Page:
The smoke and mirrors of plotting summary statistics

Every scientist has, at one point or another in their career, plotted results using bar graphs or dot plots with error bars. As pointed in a previous post, these kinds of summary graphs can be misleading, especially since a depressingly large number of scientists plot their error bars as the standard error of the mean (SEM) rather than the standard deviation (SD) or, when appropriate, the 95% confidence interval. As pointed out in that same post, a key problem with summary graphs is that they conceal the nature of the underlying data. Thus, scientists are increasingly encouraged to plot the data used to compute the summary statistics in summary graphs (e.g., Drummond & Vowler, 2011).

Plotting and interpreting results from experiments with repeated-measures

A plot of summary statistics calculated from related data points will reflect the average behaviour across subjects (or samples). However, when a plot reveals a pattern over time, humans may erroneously conclude, consciously or not, that each subject or sample used to compute these summary statistics follow the same overall pattern.

The figure below shows results where 10 subjects received an intervention at time point zero, and measures (presented in arbitrary units) were taken for 13 minutes after the intervention.

Figure 1:


Notice that the mean value at each time point is the same for each subplot. Also, the error bars on figures A and B are the same, and those on figures C and D are also the same. Imagine yourself coming across figures A and C in a scientific paper, what question would you ask yourself? What would be your best guess at what the underlying data looks like? What would be your best guess at the measure of variance used in the figures?

SEM vs SD.
The reason the error bars are smaller in figures A and B is because they are SEMs. The SEM corresponds to the SD divided by the square-root of the sample size, so with a sample size of 10 the SEM will be roughly 3 times smaller than the SD. As you might expect, the error bars in figures C and D correspond to SDs. An alarming number of scientists erroneously report SEMs, either because that is what they were taught to do, or because they are well aware that SEMs are much smaller than SDs, and thus make the data appear to be less variable.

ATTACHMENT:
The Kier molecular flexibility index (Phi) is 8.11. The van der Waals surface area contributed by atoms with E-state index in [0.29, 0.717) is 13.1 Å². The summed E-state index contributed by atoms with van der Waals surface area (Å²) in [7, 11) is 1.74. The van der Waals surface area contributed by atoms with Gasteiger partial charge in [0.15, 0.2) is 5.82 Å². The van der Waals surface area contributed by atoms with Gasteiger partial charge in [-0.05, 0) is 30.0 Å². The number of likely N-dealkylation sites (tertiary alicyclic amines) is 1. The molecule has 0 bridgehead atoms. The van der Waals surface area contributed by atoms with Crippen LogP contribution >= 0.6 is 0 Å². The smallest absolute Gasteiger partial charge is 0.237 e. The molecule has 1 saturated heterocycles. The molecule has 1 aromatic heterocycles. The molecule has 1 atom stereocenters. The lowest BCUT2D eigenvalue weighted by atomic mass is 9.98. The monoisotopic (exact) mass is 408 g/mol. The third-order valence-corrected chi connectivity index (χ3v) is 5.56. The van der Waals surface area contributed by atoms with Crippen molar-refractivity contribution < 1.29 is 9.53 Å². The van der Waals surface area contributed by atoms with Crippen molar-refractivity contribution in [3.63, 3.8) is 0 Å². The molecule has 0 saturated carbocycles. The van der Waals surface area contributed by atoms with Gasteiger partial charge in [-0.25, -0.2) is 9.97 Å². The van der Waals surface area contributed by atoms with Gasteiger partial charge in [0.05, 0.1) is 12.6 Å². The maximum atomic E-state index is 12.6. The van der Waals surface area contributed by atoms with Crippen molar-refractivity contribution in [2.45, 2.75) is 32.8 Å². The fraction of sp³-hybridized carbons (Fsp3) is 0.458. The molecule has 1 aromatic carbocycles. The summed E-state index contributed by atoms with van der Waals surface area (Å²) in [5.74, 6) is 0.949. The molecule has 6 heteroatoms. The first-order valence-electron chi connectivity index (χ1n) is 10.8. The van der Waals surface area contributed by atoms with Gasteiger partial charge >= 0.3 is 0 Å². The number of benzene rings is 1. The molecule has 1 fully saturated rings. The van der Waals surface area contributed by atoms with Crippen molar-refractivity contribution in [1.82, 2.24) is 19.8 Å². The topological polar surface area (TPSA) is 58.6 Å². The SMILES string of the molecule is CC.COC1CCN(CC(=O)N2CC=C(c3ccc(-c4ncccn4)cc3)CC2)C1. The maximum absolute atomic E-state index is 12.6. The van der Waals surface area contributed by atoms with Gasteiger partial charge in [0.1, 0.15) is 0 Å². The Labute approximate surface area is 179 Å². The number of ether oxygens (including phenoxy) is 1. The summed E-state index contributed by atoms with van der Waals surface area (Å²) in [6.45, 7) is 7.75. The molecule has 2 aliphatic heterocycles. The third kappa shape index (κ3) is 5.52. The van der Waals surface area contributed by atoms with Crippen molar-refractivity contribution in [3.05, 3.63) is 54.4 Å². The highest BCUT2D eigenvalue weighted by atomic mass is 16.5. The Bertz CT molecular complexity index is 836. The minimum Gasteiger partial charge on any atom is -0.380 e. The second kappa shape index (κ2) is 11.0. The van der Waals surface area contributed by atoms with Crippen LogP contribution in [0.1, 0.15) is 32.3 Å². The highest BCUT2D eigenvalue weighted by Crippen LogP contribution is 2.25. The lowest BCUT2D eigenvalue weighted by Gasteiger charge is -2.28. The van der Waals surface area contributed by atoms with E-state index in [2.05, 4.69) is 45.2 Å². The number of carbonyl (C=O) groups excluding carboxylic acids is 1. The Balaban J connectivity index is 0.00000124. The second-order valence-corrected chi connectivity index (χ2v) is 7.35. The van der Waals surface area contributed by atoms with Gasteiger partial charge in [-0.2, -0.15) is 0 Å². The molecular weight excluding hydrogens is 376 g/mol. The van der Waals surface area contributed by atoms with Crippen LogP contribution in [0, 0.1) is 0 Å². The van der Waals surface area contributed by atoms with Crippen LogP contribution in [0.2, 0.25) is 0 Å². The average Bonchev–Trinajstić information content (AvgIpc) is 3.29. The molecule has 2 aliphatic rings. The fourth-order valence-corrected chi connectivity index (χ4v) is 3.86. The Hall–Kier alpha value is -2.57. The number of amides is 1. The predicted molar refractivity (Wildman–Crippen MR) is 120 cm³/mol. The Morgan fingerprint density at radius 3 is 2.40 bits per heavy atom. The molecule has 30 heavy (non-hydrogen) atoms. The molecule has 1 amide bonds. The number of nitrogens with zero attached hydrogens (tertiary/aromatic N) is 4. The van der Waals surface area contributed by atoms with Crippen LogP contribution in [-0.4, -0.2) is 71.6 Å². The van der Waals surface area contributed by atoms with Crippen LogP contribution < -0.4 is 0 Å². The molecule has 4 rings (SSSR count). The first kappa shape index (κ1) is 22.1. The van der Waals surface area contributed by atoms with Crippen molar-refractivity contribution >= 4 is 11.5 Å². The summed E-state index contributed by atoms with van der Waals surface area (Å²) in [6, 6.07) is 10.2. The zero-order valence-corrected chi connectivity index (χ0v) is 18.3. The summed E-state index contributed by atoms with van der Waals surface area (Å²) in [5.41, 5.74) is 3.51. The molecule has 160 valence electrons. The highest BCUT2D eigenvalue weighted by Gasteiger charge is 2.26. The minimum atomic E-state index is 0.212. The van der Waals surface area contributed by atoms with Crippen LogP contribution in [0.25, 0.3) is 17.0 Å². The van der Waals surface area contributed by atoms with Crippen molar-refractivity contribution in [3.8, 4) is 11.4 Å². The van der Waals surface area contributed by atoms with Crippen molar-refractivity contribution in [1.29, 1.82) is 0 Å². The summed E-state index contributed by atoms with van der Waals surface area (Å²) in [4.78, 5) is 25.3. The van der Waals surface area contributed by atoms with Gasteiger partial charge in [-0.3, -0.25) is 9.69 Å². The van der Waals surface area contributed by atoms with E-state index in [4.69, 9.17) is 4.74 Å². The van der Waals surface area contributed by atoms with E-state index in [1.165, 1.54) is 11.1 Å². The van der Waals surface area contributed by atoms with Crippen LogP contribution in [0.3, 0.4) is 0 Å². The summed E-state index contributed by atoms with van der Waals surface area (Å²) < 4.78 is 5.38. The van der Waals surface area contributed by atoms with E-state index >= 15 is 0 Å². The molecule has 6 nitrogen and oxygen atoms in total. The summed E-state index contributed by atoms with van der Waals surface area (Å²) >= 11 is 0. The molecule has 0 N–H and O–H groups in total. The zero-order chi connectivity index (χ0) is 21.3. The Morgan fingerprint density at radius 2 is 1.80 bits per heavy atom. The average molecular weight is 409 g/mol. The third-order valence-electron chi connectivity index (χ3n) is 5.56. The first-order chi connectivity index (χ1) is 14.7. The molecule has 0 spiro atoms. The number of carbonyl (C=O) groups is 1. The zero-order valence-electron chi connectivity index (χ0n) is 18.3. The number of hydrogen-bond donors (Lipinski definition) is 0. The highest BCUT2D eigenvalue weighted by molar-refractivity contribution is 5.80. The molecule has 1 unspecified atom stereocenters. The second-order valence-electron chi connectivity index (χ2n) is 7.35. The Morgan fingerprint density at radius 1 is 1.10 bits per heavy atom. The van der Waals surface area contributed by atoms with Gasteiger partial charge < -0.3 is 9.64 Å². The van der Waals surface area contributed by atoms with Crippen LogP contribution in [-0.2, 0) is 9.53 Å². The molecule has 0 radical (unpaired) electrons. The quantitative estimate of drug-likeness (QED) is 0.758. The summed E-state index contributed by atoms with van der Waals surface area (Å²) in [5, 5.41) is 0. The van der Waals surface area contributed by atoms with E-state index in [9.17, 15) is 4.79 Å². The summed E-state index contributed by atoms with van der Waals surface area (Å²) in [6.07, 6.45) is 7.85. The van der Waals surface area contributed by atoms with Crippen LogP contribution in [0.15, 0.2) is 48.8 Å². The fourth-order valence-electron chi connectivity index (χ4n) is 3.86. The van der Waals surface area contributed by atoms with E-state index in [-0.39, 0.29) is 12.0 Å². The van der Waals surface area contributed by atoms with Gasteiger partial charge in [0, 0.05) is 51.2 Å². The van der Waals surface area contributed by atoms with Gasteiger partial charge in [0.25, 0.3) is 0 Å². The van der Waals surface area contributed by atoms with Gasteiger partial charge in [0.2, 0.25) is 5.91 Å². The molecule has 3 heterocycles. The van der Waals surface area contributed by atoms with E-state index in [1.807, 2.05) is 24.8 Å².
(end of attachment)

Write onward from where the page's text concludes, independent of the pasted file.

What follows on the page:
Figure 2:


Plotting individual sample data.
By also plotting the data from each of the 10 subjects, it is clear that figures A and C are from one experiment and figure B and D are from another. But remember, the mean values at each time point are the same for all figures, and the error bars are identical in figures A and B, as well as figures C and D. Consequently, plotting only summary mean and error bars, without plotting the individual data, masks the underlying patterns in the data.

Let’s assume that the authors reported that there was a main effect of time and that the intervention led to a significant reduction in response amplitude at some of the time points. Would you interpret the results of figure C and D any differently? What additional information does plotting individual subject data provide? Which outcome measure do you think is more reliable, the measure reported in experiment A or the measure reported in experiment B? Which type of error bar best represents the underlying data?


Reporting results visually can be a highly effective way of transmitting lots of rich and informative details. However, the opposite is also true: reporting results visually can be a highly effective way of transmitting a small amount of uninformative generalities. Readers, reviewers and editors should hold authors of scientific papers to a higher standard.

Let the data tell the story, rather than have the authors spin it for us.


Drummond GB, Vowler SL (2011). Show the data, don’t conceal them. J Physiol 589:1861-3.


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